A phenomenon whereby a political candidate or leader’s popularity leads to improved vote totals for fellow party candidates further down the ballot.
Origins and History
A coattail refers to a part of the coat extending below the waist that provides extra coverage. The coattail effect or the alternate phrase “riding on someone’s coattails” is a relatively recent entrant into the political lexicon. The concept’s origins are murky though U.S. Rep. Abraham Lincoln’s 1848 speech discussing General Zachary Taylor’s “coattails” seems to be the first notable use.
In this speech, Lincoln highlighted Democratic Party hypocrisy in their critiques of Whigs hiding under presidential nominee Taylor’s “military coat-tail.” The future president pointed to two decades of Democratic hiding under Andrew Jackson’s coattail as evidence of this hypocrisy. Lincoln’s use of coattail refers more to a presidential candidate providing cover for fellow party members rather than a rising political tide lifting all boats.
The Google Books Ngram Viewer points to the recency of the coattail effect’s use in political literature. In a search of all books from 1800 to 2008, there are no mentions of this phrase until 1947. There is a spike in the term’s use by 1957, which peaked by 1996.
The presidencies of Dwight Eisenhower, Ronald Reagan, and Bill Clinton illustrate positive and negative coattail effects. Eisenhower was a popular figure following his role in Allied victory in World War II. This popularity and his reluctance to political power contributed to his election in 1952 and Republican control of the House and the Senate.
Reagan’s appeal to conservative Democrats and Republicans helped him win the presidency in 1980. Republicans regained the Senate for the first time since Eisenhower’s first term due to the down-ballot effects of Reagan’s election.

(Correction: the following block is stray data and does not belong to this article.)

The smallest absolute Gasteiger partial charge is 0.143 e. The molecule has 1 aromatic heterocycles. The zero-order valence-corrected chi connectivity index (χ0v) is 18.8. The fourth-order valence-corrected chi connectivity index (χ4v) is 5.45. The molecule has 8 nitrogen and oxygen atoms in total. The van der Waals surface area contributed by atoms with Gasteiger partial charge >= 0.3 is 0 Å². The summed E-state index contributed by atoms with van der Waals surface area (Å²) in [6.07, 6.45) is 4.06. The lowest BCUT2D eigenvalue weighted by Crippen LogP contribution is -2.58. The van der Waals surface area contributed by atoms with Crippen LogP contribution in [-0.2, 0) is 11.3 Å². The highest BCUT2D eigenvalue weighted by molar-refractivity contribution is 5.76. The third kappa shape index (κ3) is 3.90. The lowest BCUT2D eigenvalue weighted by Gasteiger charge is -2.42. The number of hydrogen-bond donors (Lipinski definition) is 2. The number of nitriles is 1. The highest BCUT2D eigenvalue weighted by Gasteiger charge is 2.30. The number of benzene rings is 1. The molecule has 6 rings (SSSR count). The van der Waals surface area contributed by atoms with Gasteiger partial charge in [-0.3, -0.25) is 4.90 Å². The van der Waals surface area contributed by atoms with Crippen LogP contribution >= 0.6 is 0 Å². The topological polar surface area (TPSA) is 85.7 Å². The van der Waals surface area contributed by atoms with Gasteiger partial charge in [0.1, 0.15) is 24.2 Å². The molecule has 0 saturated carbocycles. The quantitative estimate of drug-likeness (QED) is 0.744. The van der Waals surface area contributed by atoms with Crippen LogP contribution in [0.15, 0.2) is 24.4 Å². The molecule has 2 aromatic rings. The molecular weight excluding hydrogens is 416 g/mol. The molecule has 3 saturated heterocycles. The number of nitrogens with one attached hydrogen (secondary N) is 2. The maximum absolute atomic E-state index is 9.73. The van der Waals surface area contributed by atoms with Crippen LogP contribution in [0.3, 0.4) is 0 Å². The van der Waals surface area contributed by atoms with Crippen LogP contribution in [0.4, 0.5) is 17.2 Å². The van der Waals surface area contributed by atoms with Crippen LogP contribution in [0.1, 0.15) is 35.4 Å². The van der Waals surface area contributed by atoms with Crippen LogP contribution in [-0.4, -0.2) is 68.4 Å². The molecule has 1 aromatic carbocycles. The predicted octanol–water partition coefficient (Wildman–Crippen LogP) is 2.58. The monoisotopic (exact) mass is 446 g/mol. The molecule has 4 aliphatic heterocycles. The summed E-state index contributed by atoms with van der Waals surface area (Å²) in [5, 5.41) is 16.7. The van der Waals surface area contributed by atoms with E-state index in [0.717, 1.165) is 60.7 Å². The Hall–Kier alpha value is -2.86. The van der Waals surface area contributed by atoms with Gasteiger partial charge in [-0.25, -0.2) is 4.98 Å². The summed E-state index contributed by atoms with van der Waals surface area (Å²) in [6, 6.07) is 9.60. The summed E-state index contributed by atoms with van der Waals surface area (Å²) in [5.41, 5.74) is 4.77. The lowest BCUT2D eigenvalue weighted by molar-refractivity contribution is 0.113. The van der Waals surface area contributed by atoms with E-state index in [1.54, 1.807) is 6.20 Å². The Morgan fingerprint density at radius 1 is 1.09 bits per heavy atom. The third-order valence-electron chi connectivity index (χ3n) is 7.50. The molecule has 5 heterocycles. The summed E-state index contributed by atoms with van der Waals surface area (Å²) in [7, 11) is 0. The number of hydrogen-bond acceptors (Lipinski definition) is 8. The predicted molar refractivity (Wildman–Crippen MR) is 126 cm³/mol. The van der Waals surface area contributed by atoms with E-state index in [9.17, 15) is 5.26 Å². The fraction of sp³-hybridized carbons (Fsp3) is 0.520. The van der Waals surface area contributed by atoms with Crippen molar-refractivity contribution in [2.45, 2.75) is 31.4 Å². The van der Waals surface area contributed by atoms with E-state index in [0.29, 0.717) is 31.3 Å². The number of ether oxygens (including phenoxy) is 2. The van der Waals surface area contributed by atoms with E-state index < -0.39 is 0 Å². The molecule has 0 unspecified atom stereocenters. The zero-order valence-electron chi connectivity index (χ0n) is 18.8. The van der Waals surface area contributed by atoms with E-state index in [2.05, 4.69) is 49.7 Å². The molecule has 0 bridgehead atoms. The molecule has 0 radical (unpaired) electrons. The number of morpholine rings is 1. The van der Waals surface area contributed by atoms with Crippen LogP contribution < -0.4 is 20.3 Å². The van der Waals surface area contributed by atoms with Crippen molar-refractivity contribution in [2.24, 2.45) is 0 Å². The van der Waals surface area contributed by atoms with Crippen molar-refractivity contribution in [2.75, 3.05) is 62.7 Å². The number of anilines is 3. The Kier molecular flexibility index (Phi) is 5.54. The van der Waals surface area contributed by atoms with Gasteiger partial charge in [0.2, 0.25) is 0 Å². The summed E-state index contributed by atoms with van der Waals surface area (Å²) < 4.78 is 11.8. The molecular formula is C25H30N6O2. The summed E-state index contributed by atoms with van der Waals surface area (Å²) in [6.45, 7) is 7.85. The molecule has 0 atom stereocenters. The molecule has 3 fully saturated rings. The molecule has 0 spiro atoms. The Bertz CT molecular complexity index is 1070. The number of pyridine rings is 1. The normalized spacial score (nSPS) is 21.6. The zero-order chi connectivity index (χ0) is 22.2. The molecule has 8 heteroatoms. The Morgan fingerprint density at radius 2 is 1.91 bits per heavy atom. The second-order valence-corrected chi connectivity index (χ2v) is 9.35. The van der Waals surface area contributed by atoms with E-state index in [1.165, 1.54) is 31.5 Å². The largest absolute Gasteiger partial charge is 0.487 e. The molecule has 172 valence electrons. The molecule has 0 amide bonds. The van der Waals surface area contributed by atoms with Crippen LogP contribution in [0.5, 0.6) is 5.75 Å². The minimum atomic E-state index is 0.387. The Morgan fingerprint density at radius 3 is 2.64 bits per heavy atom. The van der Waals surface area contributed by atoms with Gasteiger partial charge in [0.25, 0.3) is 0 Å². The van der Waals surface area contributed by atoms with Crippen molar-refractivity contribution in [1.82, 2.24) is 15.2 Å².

Clinton emerged from a three-candidate race in 1992 with a Democratic Congress. After two years of an embattled presidency, Republicans retook the House and Senate by offering a Contract with America to counter what they viewed as presidential overreach on healthcare. Clinton’s struggles weighed heavily on Democratic congressional candidates.
Recent studies have raised questions about the power of the coattail effect. The University of Virginia Center for Politics published a report in 2011 that highlighted inconsistencies in a president’s impact on congressional races. Political scientist Robert Erikson’s 2016 study of the coattail effect found that Democratic votes for Congress fluctuate for both presidential popularity and evaluations of the likelihood of Democratic victory.
Fox 5 Atlanta (February 7, 2020): “Biden argued that he’s the only Democratic candidate who’d have a coattail effect for Senate candidates in battleground states and GOP-leaning states like North Carolina and Georgia.”
The Hill (June 18, 2016): “‘They’re whistling past the graveyard,’ said Larry Sabato, director of the University of Virginia’s Center for Politics, when asked about GOP skepticism of a presidential coattail effect in 2016.”
The New York Times (October 17, 1982): “But a poll by The New York Times indicates that the coattail effect is weak, with supporters of one Democrat often planning to vote a split ticket, and vote against the other candidate.”